1. <claim-text>CLAIMS1. A method of transforming an image file, comprising: providing an image file in a pixel-based format having a plurality of pixels; dividing the pixels into a plurality of patches; sampling the pixels to generate boundary conditions relating to each of the patches; deriving coefficients of a solution to a partial differential equation according to the boundary conditions; and outputting the coefficients for each of the patches as a transformed image file.</claim-text> <claim-text>2. The method of claim 1, wherein the pixels of the image file relate to a plurality of channels, and the dividing step comprises forming the pixel patches on a pixel array separately for each of the channels.</claim-text> <claim-text>3. The method of claim 1 or 2, further comprising: overlying a plurality of boundary selectors onto the pixels, sampling the pixels to provide a plurality of sample points, and forming the boundary conditions as boundary curves based on the sample points.</claim-text> <claim-text>4. The method of claim 1, 2 or 3, comprising manipulating the sample points to create the boundary conditions as closed form curves.</claim-text> <claim-text>5. The method of any preceding claim, further comprising quantising the coefficients.</claim-text> <claim-text>6. The method of any preceding claim, further comprising encoding the coefficients.</claim-text> <claim-text>7. The method of any preceding claim, further comprising providing a plurality of offsets between the image file and a regenerated version of the image file in the pixel-based format produced from the coefficients.</claim-text> <claim-text>8. The method of any preceding claim, wherein the image file comprises vector-based image data.</claim-text> <claim-text>9. The method of any claim 8, wherein the vector-based data includes normal maps, height maps and/or displacement maps.</claim-text> <claim-text>10. The method of any claim 8, wherein image file comprises one or more colour channels and one or more channels of the vector-based data separate from the one or more colour channels.</claim-text> <claim-text>11. The method of any preceding claim, wherein the image file is a texture file of a graphics object.</claim-text> <claim-text>12. A method of generating a pixel-based image file, comprising: receiving data relating to an image file to be generated, wherein the data comprises coefficients relating to each of a plurality of patches; generating a plurality of pixel values by using the coefficients as a solution to a partial differential equation for each of the patches; and outputting the plurality of pixel values as a generated image file in a pixel-based format.</claim-text> <claim-text>13. The method of claim 12, wherein the generating step comprises analysing the coefficients ready to be used as a parametric inputs as a solution to a partial differential equation for each of the patches, and generating the pixel values by applying the parametric inputs to the partial differential equation to generate the pixel values at respective pixel positions across a pixel array.</claim-text> <claim-text>14. The method of claim 12 or 13, wherein the patches relate to a plurality of channels, and the pixel values are generated for each of the channels from the patches.</claim-text> <claim-text>15. The method of claim 12, 13 or 14, wherein the generating step comprises generating the pixel values separately for each of the channels from the coefficients corresponding to each channel, respectively.</claim-text> <claim-text>16. The method of any of claims 12 to 15, wherein the generating step further comprises applying offsets to the generated pixel values.</claim-text> <claim-text>17. The method of claim 16, wherein the offsets define a variation between the generated pixel values and desired pixel values.</claim-text> <claim-text>18. The method of any of claims 12 to 17, wherein the outputting step comprises outputting the generated image file in a pixel-based format to be stored, handled, transmitted, rendered or output according to a pixel-based technique.</claim-text> <claim-text>19. The method of any of claims 12 to 18, wherein the coefficients are as generated by the method of any of claims ito 11.</claim-text> <claim-text>20. A computer readable medium having instructions recorded thereon which, when executed bya computer device, perform the method of any of claims 1 to 19.</claim-text> <claim-text>21. An image file transformation apparatus, comprising: an input unit arranged to receive an image file in a pixel-based format having pixels; an image processor arranged to divide the pixels into a plurality of patches, sample the pixels to generate boundary conditions relating to each of the patches, and derive coefficients of a solution to a partial differential equation according to the boundary conditions; and an output unit arranged to output the coefficients for each of the patches as a transformed image file.</claim-text> <claim-text>22. An image file regeneration apparatus, comprising: an input unit arranged to receive data relating to an image file to be regenerated, wherein the data comprises coefficients relating to each of a plurality of patches; a processor arranged to generate a plurality of pixel values by using the coefficients as a solution to a partial differential equation for each of the patches; and an output unit arranged to output the plurality of pixel values as a regenerated image file in a pixel-based format.</claim-text> <claim-text>23. A tangible non-transient computer readable medium having recorded thereon compressed object image data (370) comprising coefficients (606) of a solution to a partial differential equation that are generated from image data (330, 600) in a pixel-based format.</claim-text>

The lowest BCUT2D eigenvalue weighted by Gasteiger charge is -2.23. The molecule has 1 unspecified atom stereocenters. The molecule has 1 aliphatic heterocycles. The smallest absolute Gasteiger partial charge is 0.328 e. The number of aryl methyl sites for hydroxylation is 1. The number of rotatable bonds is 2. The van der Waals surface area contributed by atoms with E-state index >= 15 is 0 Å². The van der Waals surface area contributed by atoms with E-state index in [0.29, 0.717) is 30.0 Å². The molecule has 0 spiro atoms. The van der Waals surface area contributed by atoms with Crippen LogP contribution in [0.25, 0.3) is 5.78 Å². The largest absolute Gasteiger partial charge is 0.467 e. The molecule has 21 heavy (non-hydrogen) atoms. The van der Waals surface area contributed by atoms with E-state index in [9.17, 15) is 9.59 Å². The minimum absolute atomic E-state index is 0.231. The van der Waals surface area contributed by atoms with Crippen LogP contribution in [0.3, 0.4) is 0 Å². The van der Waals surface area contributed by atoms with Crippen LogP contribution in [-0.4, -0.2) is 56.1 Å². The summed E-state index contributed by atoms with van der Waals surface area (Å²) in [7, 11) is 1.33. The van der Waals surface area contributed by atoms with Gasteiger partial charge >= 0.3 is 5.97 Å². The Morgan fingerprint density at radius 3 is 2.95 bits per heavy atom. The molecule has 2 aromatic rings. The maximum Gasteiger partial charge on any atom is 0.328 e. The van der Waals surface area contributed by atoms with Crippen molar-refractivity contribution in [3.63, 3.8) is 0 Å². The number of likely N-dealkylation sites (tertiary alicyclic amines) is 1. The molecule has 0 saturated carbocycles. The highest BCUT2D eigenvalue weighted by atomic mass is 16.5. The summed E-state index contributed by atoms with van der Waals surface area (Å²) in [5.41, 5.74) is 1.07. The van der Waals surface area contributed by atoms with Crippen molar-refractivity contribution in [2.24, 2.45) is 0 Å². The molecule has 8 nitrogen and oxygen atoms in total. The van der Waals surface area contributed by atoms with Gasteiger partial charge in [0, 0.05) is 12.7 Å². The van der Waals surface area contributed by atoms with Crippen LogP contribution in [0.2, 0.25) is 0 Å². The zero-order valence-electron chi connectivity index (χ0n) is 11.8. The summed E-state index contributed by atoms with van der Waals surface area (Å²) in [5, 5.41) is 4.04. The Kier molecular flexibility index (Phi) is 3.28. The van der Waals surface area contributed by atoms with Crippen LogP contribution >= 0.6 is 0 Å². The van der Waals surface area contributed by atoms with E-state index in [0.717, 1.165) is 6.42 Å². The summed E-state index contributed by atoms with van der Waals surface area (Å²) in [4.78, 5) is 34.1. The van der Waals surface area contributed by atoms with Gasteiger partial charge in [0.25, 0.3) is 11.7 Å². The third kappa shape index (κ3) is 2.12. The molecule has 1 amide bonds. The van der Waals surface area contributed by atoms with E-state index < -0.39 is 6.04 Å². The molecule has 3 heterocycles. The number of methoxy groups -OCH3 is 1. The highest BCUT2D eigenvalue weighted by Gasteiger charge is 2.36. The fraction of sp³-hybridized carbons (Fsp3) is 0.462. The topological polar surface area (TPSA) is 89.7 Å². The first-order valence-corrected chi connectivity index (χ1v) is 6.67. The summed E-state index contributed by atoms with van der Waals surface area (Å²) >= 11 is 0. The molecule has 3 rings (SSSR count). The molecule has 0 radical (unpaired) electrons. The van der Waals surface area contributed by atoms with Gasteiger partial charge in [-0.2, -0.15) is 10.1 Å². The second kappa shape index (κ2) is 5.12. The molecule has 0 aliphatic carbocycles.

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Citations (1)

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US20080247464A1 (en) * 2007-04-06 2008-10-09 Samsung Electronics Co., Ltd. Method and apparatus for encoding and decoding based on intra prediction using differential equation

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US20080247464A1 (en) * 2007-04-06 2008-10-09 Samsung Electronics Co., Ltd. Method and apparatus for encoding and decoding based on intra prediction using differential equation